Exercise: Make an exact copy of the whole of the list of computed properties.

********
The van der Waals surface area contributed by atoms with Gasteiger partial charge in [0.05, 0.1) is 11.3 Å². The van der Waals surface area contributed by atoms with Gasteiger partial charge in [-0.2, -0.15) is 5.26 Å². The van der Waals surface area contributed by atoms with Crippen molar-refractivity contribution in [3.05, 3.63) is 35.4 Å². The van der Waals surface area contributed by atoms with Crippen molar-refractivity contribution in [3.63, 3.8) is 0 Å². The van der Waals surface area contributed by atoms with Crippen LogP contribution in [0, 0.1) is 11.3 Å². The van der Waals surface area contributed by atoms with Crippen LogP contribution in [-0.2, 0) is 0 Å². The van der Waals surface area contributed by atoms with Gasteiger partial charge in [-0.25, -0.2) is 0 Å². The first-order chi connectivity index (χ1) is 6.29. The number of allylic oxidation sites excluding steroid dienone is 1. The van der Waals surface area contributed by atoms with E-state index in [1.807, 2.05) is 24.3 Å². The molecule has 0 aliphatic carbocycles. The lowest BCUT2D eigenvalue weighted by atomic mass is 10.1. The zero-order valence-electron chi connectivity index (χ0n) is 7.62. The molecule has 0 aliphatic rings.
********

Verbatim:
The van der Waals surface area contributed by atoms with Gasteiger partial charge in [0.05, 0.1) is 11.3 Å². The van der Waals surface area contributed by atoms with Gasteiger partial charge in [-0.2, -0.15) is 5.26 Å². The van der Waals surface area contributed by atoms with Crippen molar-refractivity contribution in [3.05, 3.63) is 35.4 Å². The van der Waals surface area contributed by atoms with Crippen molar-refractivity contribution in [3.63, 3.8) is 0 Å². The van der Waals surface area contributed by atoms with Crippen LogP contribution in [0, 0.1) is 11.3 Å². The van der Waals surface area contributed by atoms with Crippen LogP contribution in [-0.2, 0) is 0 Å². The van der Waals surface area contributed by atoms with Gasteiger partial charge in [-0.25, -0.2) is 0 Å². The first-order chi connectivity index (χ1) is 6.29. The number of allylic oxidation sites excluding steroid dienone is 1. The van der Waals surface area contributed by atoms with E-state index in [1.807, 2.05) is 24.3 Å². The molecule has 0 aliphatic carbocycles. The lowest BCUT2D eigenvalue weighted by atomic mass is 10.1. The zero-order valence-electron chi connectivity index (χ0n) is 7.62. The molecule has 0 aliphatic rings.